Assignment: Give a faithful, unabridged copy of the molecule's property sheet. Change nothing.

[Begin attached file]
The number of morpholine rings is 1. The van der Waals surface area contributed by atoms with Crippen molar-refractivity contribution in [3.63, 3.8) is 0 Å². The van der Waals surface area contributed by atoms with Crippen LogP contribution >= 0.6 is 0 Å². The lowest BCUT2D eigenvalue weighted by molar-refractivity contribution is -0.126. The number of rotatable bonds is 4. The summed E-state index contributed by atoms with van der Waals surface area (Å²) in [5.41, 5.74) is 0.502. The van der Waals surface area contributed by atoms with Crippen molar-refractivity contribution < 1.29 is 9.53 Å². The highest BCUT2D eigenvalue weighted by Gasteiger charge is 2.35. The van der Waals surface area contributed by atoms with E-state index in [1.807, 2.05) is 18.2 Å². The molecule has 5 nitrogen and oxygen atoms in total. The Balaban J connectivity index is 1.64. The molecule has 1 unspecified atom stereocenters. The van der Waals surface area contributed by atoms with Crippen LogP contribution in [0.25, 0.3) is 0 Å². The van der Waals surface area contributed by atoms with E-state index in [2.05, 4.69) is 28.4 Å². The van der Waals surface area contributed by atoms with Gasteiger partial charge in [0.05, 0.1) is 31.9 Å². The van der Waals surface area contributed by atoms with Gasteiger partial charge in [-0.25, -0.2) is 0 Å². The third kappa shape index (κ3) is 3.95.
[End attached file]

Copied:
The number of morpholine rings is 1. The van der Waals surface area contributed by atoms with Crippen molar-refractivity contribution in [3.63, 3.8) is 0 Å². The van der Waals surface area contributed by atoms with Crippen LogP contribution >= 0.6 is 0 Å². The lowest BCUT2D eigenvalue weighted by molar-refractivity contribution is -0.126. The number of rotatable bonds is 4. The summed E-state index contributed by atoms with van der Waals surface area (Å²) in [5.41, 5.74) is 0.502. The van der Waals surface area contributed by atoms with Crippen molar-refractivity contribution < 1.29 is 9.53 Å². The highest BCUT2D eigenvalue weighted by Gasteiger charge is 2.35. The van der Waals surface area contributed by atoms with E-state index in [1.807, 2.05) is 18.2 Å². The molecule has 5 nitrogen and oxygen atoms in total. The Balaban J connectivity index is 1.64. The molecule has 1 unspecified atom stereocenters. The van der Waals surface area contributed by atoms with Crippen LogP contribution in [0.25, 0.3) is 0 Å². The van der Waals surface area contributed by atoms with E-state index in [2.05, 4.69) is 28.4 Å². The van der Waals surface area contributed by atoms with Gasteiger partial charge in [0.05, 0.1) is 31.9 Å². The van der Waals surface area contributed by atoms with Gasteiger partial charge in [-0.25, -0.2) is 0 Å². The third kappa shape index (κ3) is 3.95.